Four decades ago, Bill and Barbara Darlington started what is now Wolf Sanctuary of PA, caring for wolves and wolf-dogs on over 80 acres of woodland north of Lititz. Over the past 40 years, the private rescue has grown into an educational facility and home to over 50 wolves and wolf-dogs. Here are some fun facts about wolves and the sanctuary:
They are not pets - at least in Pennsylvania
While some states allow ownership of wolves or wolf-dog mixes, Pennsylvania does not. State law changed in the 1980s, making it illegal to keep wolves or wolf-dogs as pets without permits from the state game commission and the USDA. The Darlingtons had experience with wolves and began taking in new rescues, in need of a home, once the law changed. The sanctuary has continued their mission to rescue wolves and wolf-dogs in need. Many of the rescue wolves at the sanctuary come from households both in and out of state. Some were confiscated due to illegal ownership. Others were turned over by owners who could no longer care for them, says Michelle Mancini, the sanctuary’s education coordinator
They really do have a pack mentality
Wolves want to be with their pack 24/7. It’s one of the reasons wolves and wolf-dogs do not make great pets. When they live in a home, they consider humans part of their pack, and they suffer intense separation anxiety when their humans leave to go to work or run errands. “They feel like they’ve been abandoned,” Mancini says.
Two’s a pack
In the wild, wolves generally live in packs of five to seven - large enough to hunt big prey, like elk and bison, and to protect their pack territory. At the Wolf Sanctuary, where they are fed raw meat and do not have to worry about outside threats, they live in packs of two to six. “A pack of two gives them that companionship, someone to play with and spend time with,” Mancini says. “It’s difficult to introduce a bunch of different personalities to each other when they didn’t grow up together.” When a new rescue comes to the sanctuary, they try to match them with at least one companion who has a compatible personality.
Each wolf pack at the sanctuary lives in a fenced-in area of forest ranging from 1 to 3 acres. The age of the wolves, the number in their pack and their physical condition can all affect the size of their territory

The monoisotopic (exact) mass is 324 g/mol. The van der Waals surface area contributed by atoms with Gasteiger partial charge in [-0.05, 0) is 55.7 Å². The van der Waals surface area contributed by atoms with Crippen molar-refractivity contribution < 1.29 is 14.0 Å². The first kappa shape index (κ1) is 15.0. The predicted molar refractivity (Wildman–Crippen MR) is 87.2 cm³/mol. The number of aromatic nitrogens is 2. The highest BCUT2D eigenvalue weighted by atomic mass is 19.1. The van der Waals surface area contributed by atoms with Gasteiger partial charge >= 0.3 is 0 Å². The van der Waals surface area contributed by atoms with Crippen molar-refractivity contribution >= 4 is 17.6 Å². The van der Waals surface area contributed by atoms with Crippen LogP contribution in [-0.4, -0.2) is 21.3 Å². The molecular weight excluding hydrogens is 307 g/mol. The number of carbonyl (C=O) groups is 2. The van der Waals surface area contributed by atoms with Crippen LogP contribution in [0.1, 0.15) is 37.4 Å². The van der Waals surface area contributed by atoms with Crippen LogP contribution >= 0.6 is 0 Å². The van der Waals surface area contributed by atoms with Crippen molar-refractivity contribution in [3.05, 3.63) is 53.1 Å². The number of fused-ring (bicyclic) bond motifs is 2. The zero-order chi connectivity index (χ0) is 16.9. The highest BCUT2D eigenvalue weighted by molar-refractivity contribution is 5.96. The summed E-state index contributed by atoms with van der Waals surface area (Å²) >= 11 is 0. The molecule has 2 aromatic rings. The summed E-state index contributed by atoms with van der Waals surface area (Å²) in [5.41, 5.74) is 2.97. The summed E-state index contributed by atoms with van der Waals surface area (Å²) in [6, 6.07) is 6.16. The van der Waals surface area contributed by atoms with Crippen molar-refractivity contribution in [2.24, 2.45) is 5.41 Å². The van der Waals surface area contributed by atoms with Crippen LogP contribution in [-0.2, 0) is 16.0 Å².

Pet, but don’t play
Many of the wolves were raised around people and enjoy human contact, so their caretakers at the sanctuary continue that socialization. Other wolves are instinctively afraid of people, Mancini says. “We respect their space.” No matter how social a wolf or wolf-dog may be, the sanctuary volunteers avoid playing with them. “We try to make sure they have a companion for that,” she says. “They play very, very rough, and we know their jaw pressure is stronger than the average dog.”
Wolves love winter
Wolves have two layers of fur that allow them to survive in very cold temperatures: a soft, dense under layer like wool to keep them warm and a thick outer layer with oils to repel water. “This time of year they are just loving the cold weather,” Mancini says.
Winter is a great time to visit the Wolf Sanctuary of PA, because they are more active, playful and easily visible. Public tours are available at noon Saturdays and Sundays from October to May. Reservations are not required but gates close promptly at noon, so guests are encouraged to arrive early. Tours begin at 10 a.m. during warmer months. Guided tours are also available at 10 a.m. Tuesdays and Thursdays year-round. Online reservations are required. Private tours are available by reservation Saturday and Sunday and by appointment Monday, Wednesday and Friday. Full moon events, featuring a bonfire and entertainment, are held Saturday evenings closest to a full moon throughout most of the year. Visit wolfsanctuarypa.org for more information.